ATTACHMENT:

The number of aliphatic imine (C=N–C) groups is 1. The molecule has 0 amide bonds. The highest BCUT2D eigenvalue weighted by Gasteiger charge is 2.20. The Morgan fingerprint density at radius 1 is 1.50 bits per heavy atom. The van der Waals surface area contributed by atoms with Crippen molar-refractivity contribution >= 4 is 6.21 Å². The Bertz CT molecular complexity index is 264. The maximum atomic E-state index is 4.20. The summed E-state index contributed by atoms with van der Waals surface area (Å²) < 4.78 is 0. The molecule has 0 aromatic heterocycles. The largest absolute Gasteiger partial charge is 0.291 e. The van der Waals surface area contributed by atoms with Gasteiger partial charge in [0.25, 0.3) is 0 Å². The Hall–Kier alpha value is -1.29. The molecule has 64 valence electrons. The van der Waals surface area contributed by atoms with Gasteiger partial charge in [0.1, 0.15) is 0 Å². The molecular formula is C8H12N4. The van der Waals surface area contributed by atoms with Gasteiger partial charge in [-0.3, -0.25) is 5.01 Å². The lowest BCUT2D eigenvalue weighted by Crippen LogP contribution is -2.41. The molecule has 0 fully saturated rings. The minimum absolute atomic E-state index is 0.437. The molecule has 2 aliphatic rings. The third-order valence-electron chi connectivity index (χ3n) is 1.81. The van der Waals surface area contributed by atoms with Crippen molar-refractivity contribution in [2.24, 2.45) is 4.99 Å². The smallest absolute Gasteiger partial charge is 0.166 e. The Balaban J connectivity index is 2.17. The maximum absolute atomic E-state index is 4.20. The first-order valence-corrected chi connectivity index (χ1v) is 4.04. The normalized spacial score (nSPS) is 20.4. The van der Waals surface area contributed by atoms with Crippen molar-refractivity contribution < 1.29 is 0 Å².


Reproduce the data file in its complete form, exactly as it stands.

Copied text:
The number of aliphatic imine (C=N–C) groups is 1. The molecule has 0 amide bonds. The highest BCUT2D eigenvalue weighted by Gasteiger charge is 2.20. The Morgan fingerprint density at radius 1 is 1.50 bits per heavy atom. The van der Waals surface area contributed by atoms with Crippen molar-refractivity contribution >= 4 is 6.21 Å². The Bertz CT molecular complexity index is 264. The maximum atomic E-state index is 4.20. The summed E-state index contributed by atoms with van der Waals surface area (Å²) < 4.78 is 0. The molecule has 0 aromatic heterocycles. The largest absolute Gasteiger partial charge is 0.291 e. The van der Waals surface area contributed by atoms with Gasteiger partial charge in [0.25, 0.3) is 0 Å². The Hall–Kier alpha value is -1.29. The molecule has 64 valence electrons. The van der Waals surface area contributed by atoms with Gasteiger partial charge in [0.1, 0.15) is 0 Å². The molecular formula is C8H12N4. The van der Waals surface area contributed by atoms with Gasteiger partial charge in [-0.3, -0.25) is 5.01 Å². The lowest BCUT2D eigenvalue weighted by Crippen LogP contribution is -2.41. The molecule has 0 fully saturated rings. The minimum absolute atomic E-state index is 0.437. The molecule has 2 aliphatic rings. The third-order valence-electron chi connectivity index (χ3n) is 1.81. The van der Waals surface area contributed by atoms with Crippen molar-refractivity contribution in [2.24, 2.45) is 4.99 Å². The smallest absolute Gasteiger partial charge is 0.166 e. The Balaban J connectivity index is 2.17. The maximum absolute atomic E-state index is 4.20. The first-order valence-corrected chi connectivity index (χ1v) is 4.04. The normalized spacial score (nSPS) is 20.4. The van der Waals surface area contributed by atoms with Crippen molar-refractivity contribution < 1.29 is 0 Å².